And more importantly, I can belong simultaneously to a non-overlapping set of social circles in which different behavior and social rules are at work. In each of these settings, I may chose to define myself through different sorts of relationships, interactions, and modes of expression. They could range from Suicide Girls to NY Times People, and every shade of expression in between or imaginable.

Privacy is linked to a notion of a unitary self, and the individual’s choices about what to expose to who. Publicy is based on the premise of a socially-defined self, a composite of social contracts through which the individual explores potentially independent selves, each of which is in a sense a construct of the context.

Stated perhaps more plainly, when living publicly online, it is possible for an individual to be involved in many communities, and those communities can have very different notions about sharing and exposing the self.

Businesses are not people, but are made up of communities of people, and interact with other communities in many ways, like media. But increasingly, businesses can interact directly with individuals through online tools, such as blogs, social networks, and other social tools. Sometimes this interaction is relatively impersonal — like a company-hosted online forum — but may be very personal, based on the direct interactions of employees with customers, partners and other non-employees.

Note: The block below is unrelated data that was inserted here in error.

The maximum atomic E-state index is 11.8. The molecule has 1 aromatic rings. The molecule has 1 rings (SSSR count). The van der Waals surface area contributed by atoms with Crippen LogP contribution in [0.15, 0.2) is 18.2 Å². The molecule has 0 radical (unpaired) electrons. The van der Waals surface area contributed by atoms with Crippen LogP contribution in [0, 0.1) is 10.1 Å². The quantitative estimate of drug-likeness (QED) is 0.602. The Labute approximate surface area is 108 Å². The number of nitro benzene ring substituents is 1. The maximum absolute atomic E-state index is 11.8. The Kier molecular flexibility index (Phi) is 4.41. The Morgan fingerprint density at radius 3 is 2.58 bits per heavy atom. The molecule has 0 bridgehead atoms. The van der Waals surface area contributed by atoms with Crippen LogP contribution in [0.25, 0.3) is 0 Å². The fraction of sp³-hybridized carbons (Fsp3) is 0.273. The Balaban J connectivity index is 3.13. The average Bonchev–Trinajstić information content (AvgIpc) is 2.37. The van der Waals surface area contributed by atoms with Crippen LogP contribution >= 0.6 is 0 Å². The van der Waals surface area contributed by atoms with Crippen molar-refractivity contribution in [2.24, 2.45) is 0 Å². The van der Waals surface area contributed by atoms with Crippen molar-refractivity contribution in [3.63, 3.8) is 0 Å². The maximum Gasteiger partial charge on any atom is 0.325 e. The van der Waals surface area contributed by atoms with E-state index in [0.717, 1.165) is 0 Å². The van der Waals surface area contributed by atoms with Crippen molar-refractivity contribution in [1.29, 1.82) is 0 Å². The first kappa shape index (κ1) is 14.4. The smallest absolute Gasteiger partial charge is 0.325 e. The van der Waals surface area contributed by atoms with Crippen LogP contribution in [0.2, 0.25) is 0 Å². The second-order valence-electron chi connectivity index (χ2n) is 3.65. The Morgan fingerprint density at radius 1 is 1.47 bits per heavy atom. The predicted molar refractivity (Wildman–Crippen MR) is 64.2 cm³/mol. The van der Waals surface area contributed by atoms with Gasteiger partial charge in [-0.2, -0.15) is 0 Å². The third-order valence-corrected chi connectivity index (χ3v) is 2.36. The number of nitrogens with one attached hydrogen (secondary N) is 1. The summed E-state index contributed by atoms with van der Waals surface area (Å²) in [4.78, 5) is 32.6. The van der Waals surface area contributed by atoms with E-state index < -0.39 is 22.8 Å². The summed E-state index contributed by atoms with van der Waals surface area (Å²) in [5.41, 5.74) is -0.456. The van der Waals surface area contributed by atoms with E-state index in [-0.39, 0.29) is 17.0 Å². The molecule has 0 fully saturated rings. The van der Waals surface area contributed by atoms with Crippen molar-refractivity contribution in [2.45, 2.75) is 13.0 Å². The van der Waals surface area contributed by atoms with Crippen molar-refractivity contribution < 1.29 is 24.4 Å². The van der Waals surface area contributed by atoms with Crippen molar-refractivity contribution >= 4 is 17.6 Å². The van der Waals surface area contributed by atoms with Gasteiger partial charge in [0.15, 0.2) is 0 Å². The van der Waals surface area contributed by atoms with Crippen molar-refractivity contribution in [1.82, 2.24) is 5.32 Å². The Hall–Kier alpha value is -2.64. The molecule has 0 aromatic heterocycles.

We can expect to see a constant tension — if not open conflicts — as our premises of privacy, based on physical shared space and concrete property, come into contact with the new ethos of publicy, in which openness and sharing of collective meaning form the basis of affiliation.

At the same time, businesses are learning to use openness about their business dealings as a way to garner public support in what historically would have been back room business negotiations or secret legal proceedings. Consider the recent case where Time Warner Cable went public over a fee dispute with the News Corporation, and mounted a campaign to build public support for its position in the negotiations.

The largest change is yet to come, however, as businesses move away from an operational ethos predominantly based on shared physical space and a shift to Web-based sociality.  As this increasingly takes root in the operational DNA of business, privacy considerations will erode, and will be superseded by publicy considerations. As with the open Web, individuals will self-aggregate in networks defined by shared meaning and collective purpose. What they share with each other in these contexts are based on the nature of the shared social context, rather than shared physical space.  I do not expect this transition to be either smooth or easy; on the contrary, we should anticipate great upheaval.

Imagine if an engineering group within Toyota had decided to disclose what was known within that group about accelerators to Toyota customers, as soon as they realized there was a problem. In a corporate culture based on industrial era privacy, that would be tantamount to treason. In a corporate culture based on openness and trust, and where the engineers had direct contacts with many Toyota customers in a medium based on openness and sharing of information, they would have disclosed the problem at the outset, and would have saved the company billions in lost revenue and unknown degrees of trust and social capital.

For a good many years, we will see more executive suites trying to hold on to a world based on privacy, secrecy, and perhaps outright deceit, while the great majority of employees are moving personally toward a world based on publicy. Expect controversy and a very difficult midwifing of this brave new world.

I did give the same talk earlier in the week, at We Media, and there is a video of that here.